Secondary literature connecting, in their historical context, concepts of harmony and of tonal structure would be Jacobi (1967) on harmonic theory in England after the time of Rameau, and Simms (1975) on the contributions of Choron and Fétis to the theory of tonality. Koch (1782), Vogler (1778-81), Galeazzi (1796) and perhaps Kollmann (1799)—or at least some of the secondary literature on their analytical essays—would provide the proper background for Marx (1845) and any one or two of the many late nineteenth-century and early twentieth-century writers—perhaps an Englishman such as Tovey or Prout—on sonata form and related concepts (related in that they all provide something of a descriptive or schematic "program" to guide the listener through the movement). The secondary literature on Koch et al. includes Ratner (1956) on eighteenth-century theories of period structure, William Newman (1963, pp. 19-42) on contemporary descriptions of classical sonata form, Nancy Baker (1976) on Koch's theory of melody, Churgin (1968) on Galeazzi, Weiss (1968) on Reicha, Moyer (1969) on Marx and nineteenth-century concepts of sonata form, Cole (1969) on eighteenth-century and nineteenth-century concepts of sonata-rondo form, and Jane Stevens (1971 and 1974) on those of concerto first-movement form.

Ian Bent's article on "Analysis" for The New Grove surveys a broad range of approaches that have been exercised in the last one hundred years.

Schenker is perhaps the indispensable twentieth-century figure (for this course) on tonal analysis. Beach's bibliography (1969) should be used, along with Forte (1959) on his concept of musical structure and Grossman's translation (1968) of his essay on organic structure in sonata form. The Fünf Urlinie-Tafeln (1933) and Oster's translation of Der freie Satz should be encountered. A helpful glossary of symbols used in graphing is appended to volume I of The Music Forum (1967). Among critical views of Schenker that of Michael Mann (1949) is well suited to this course. If any followers of Schenker merit a place in a course on the history of theory, I would put Salzer first (1952 and 1967), as he modified and extended Schenker's theories significantly with his concept of modal-contrapuntal tonality.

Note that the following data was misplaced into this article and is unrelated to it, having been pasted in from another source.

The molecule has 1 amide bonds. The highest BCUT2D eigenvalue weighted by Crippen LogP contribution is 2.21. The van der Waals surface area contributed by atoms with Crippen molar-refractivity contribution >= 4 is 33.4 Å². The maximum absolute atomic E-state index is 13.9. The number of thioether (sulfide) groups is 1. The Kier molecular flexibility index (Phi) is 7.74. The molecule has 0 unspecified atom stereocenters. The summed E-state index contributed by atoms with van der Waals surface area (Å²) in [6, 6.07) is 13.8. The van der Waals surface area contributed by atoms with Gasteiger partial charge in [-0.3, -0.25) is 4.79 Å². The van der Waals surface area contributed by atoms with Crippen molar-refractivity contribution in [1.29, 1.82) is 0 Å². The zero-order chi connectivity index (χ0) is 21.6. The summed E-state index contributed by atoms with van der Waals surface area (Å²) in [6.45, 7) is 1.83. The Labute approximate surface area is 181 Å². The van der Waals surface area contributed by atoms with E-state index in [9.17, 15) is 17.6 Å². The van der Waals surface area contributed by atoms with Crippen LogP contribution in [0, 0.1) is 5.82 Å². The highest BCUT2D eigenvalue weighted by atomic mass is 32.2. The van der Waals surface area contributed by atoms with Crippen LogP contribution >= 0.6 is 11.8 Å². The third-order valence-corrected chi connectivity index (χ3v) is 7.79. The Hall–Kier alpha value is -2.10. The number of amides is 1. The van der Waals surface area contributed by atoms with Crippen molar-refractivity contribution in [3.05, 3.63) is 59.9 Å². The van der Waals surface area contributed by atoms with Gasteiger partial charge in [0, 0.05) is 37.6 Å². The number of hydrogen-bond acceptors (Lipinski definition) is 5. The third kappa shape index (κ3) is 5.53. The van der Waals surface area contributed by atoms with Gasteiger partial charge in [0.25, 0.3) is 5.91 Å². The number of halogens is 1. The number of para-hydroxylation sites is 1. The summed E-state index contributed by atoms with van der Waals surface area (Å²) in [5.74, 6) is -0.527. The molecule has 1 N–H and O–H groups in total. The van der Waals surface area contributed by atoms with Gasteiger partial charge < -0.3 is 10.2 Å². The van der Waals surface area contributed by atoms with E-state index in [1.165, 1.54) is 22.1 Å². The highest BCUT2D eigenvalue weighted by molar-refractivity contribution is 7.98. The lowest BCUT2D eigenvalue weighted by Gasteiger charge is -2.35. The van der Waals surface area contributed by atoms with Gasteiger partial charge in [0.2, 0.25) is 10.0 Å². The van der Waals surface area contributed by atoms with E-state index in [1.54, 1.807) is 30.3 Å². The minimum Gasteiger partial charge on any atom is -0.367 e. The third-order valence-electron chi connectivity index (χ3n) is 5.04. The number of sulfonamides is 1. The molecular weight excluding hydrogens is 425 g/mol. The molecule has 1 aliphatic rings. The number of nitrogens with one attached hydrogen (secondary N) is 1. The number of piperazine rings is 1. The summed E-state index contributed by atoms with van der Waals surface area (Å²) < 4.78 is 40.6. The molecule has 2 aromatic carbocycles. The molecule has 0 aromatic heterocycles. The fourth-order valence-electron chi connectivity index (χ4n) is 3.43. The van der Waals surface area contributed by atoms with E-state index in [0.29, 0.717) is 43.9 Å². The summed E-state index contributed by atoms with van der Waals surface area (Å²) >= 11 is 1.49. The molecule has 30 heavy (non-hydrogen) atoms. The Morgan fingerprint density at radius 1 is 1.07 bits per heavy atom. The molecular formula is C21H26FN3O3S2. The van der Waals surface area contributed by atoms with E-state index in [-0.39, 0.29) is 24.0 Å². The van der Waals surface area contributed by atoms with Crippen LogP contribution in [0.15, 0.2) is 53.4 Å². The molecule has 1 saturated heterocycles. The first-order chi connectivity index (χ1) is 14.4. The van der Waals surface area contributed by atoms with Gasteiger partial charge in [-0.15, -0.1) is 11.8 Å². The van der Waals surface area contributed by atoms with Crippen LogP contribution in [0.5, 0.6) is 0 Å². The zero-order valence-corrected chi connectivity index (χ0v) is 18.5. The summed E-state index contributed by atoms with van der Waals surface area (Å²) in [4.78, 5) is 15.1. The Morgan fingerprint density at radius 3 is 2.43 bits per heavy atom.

In general, writings that illuminate the history of compositional techniques should be favored, because theory students are usually more interested in composition than in performance, acoustics, psychology, aesthetics, or sociology.

Ars Nova theory of rhythmic notation (de Vitry circa 1315 and de Muris 1319) should be considered with particular reference to the contemporary development of the isorhythmic motet. Notice should be taken of sixteenth-century advice to compose the voice parts in score rather than in succession (Aaron 1523 and Coclico 1552). A sampling of German Baroque theory of rhetorical figures (Burmeister 1599 and 1606, Nuncius 1613, Thuringus 1625, Bernhard circa 1660, Kircher 1673, Walther 1708 and 1732, and Mattheson 1739) and of the affects (Werckmeister 1702 and Heinichen 1711 as well as Mattheson 1739, Quantz 1752, and Marpurg 1763) should be included because it is so vital to an understanding of the music of the period. The Medieval and Renaissance background has been set out by Gallo (1977) and Warren Kirkendale (1979). Lennenberg (1958) on Mattheson, Buelow (1966) on Heinichen, Palisca (1972) on Burmeister's analysis of Lasso, and Butler (1977) on fugue and rhetoric are other good secondary sources in English. Among writers on temperament, preference should be given to those who discuss its relation to harmony and its effect on "transpositions" (sequences and modulations as well as transpositions in the modern sense) and on the different affective potential of different keys in the eighteenth century (for example, Werckmeister 1697, Rameau 1726 and 1737 and Riccati 1762; see Lindley on "Temperaments" in The New Grove). A number of sources on various aspects or techniques of improvisation—such as organum, discant, melodic embellishment, thoroughbass and fantasia-playing—should be looked at because the improvisational procedures were so often transferred to written composition. One might ignore what C.P.E. Bach's Versuch says about fingering or rubato, and merely glance at what it says about embellishing, but the last chapter—on improvising a fantasia—should be read. Spiess (1948, Vol. 1) on organum theory, F.T. Arnold (1932) on thoroughbass manuals, and Horsley (1963) and Brown (1976) on diminutions and embellishment are good modern surveys. Morley (1597) might serve as an accessible and representative primary source on improvised Renaissance discant, to supplement Ferand (1961).